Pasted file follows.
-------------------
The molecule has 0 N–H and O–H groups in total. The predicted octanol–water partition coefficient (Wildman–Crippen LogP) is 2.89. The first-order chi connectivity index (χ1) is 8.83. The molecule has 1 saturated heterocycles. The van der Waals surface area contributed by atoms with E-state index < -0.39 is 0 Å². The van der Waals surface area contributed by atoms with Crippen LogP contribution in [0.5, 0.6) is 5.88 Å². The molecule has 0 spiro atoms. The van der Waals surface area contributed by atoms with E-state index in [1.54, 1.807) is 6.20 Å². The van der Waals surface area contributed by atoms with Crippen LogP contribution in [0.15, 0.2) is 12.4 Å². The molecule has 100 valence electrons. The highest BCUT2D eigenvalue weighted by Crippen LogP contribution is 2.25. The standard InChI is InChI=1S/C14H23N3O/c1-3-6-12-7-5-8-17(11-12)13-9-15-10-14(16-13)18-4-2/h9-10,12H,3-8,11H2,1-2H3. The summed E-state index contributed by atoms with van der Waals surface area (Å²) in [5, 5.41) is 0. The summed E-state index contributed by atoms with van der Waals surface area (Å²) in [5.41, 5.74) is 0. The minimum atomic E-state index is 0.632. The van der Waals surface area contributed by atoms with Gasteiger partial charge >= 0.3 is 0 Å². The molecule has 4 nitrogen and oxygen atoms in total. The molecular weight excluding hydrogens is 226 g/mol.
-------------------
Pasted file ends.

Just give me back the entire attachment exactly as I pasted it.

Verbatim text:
The molecule has 0 N–H and O–H groups in total. The predicted octanol–water partition coefficient (Wildman–Crippen LogP) is 2.89. The first-order chi connectivity index (χ1) is 8.83. The molecule has 1 saturated heterocycles. The van der Waals surface area contributed by atoms with E-state index < -0.39 is 0 Å². The van der Waals surface area contributed by atoms with Crippen LogP contribution in [0.5, 0.6) is 5.88 Å². The molecule has 0 spiro atoms. The van der Waals surface area contributed by atoms with E-state index in [1.54, 1.807) is 6.20 Å². The van der Waals surface area contributed by atoms with Crippen LogP contribution in [0.15, 0.2) is 12.4 Å². The molecule has 100 valence electrons. The highest BCUT2D eigenvalue weighted by Crippen LogP contribution is 2.25. The standard InChI is InChI=1S/C14H23N3O/c1-3-6-12-7-5-8-17(11-12)13-9-15-10-14(16-13)18-4-2/h9-10,12H,3-8,11H2,1-2H3. The summed E-state index contributed by atoms with van der Waals surface area (Å²) in [5, 5.41) is 0. The summed E-state index contributed by atoms with van der Waals surface area (Å²) in [5.41, 5.74) is 0. The minimum atomic E-state index is 0.632. The van der Waals surface area contributed by atoms with Gasteiger partial charge >= 0.3 is 0 Å². The molecule has 4 nitrogen and oxygen atoms in total. The molecular weight excluding hydrogens is 226 g/mol.